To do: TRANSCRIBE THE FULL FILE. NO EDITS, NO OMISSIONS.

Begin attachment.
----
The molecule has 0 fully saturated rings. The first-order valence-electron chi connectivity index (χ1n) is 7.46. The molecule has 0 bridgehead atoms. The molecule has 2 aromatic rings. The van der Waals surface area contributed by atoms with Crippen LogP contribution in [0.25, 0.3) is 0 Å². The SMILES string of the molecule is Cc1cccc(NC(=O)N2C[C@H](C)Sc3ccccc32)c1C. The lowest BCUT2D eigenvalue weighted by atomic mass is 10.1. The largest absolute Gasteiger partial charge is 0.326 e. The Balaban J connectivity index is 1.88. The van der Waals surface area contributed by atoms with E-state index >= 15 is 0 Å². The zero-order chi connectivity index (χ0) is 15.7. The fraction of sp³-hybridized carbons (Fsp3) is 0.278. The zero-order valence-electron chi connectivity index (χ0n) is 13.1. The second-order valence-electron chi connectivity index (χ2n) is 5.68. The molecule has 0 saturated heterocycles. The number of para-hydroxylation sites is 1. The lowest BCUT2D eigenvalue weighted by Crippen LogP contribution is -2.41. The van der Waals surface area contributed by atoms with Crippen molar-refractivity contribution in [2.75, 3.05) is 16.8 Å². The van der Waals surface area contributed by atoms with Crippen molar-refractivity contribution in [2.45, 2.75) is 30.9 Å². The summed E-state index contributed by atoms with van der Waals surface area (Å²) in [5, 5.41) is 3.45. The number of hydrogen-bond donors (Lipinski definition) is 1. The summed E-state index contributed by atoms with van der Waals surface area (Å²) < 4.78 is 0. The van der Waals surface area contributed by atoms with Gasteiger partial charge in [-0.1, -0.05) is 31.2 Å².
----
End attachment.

The molecule has 0 fully saturated rings. The first-order valence-electron chi connectivity index (χ1n) is 7.46. The molecule has 0 bridgehead atoms. The molecule has 2 aromatic rings. The van der Waals surface area contributed by atoms with Crippen LogP contribution in [0.25, 0.3) is 0 Å². The SMILES string of the molecule is Cc1cccc(NC(=O)N2C[C@H](C)Sc3ccccc32)c1C. The lowest BCUT2D eigenvalue weighted by atomic mass is 10.1. The largest absolute Gasteiger partial charge is 0.326 e. The Balaban J connectivity index is 1.88. The van der Waals surface area contributed by atoms with E-state index >= 15 is 0 Å². The zero-order chi connectivity index (χ0) is 15.7. The fraction of sp³-hybridized carbons (Fsp3) is 0.278. The zero-order valence-electron chi connectivity index (χ0n) is 13.1. The second-order valence-electron chi connectivity index (χ2n) is 5.68. The molecule has 0 saturated heterocycles. The number of para-hydroxylation sites is 1. The lowest BCUT2D eigenvalue weighted by Crippen LogP contribution is -2.41. The van der Waals surface area contributed by atoms with Crippen molar-refractivity contribution in [2.75, 3.05) is 16.8 Å². The van der Waals surface area contributed by atoms with Crippen molar-refractivity contribution in [2.45, 2.75) is 30.9 Å². The summed E-state index contributed by atoms with van der Waals surface area (Å²) in [5, 5.41) is 3.45. The number of hydrogen-bond donors (Lipinski definition) is 1. The summed E-state index contributed by atoms with van der Waals surface area (Å²) < 4.78 is 0. The van der Waals surface area contributed by atoms with Gasteiger partial charge in [-0.1, -0.05) is 31.2 Å².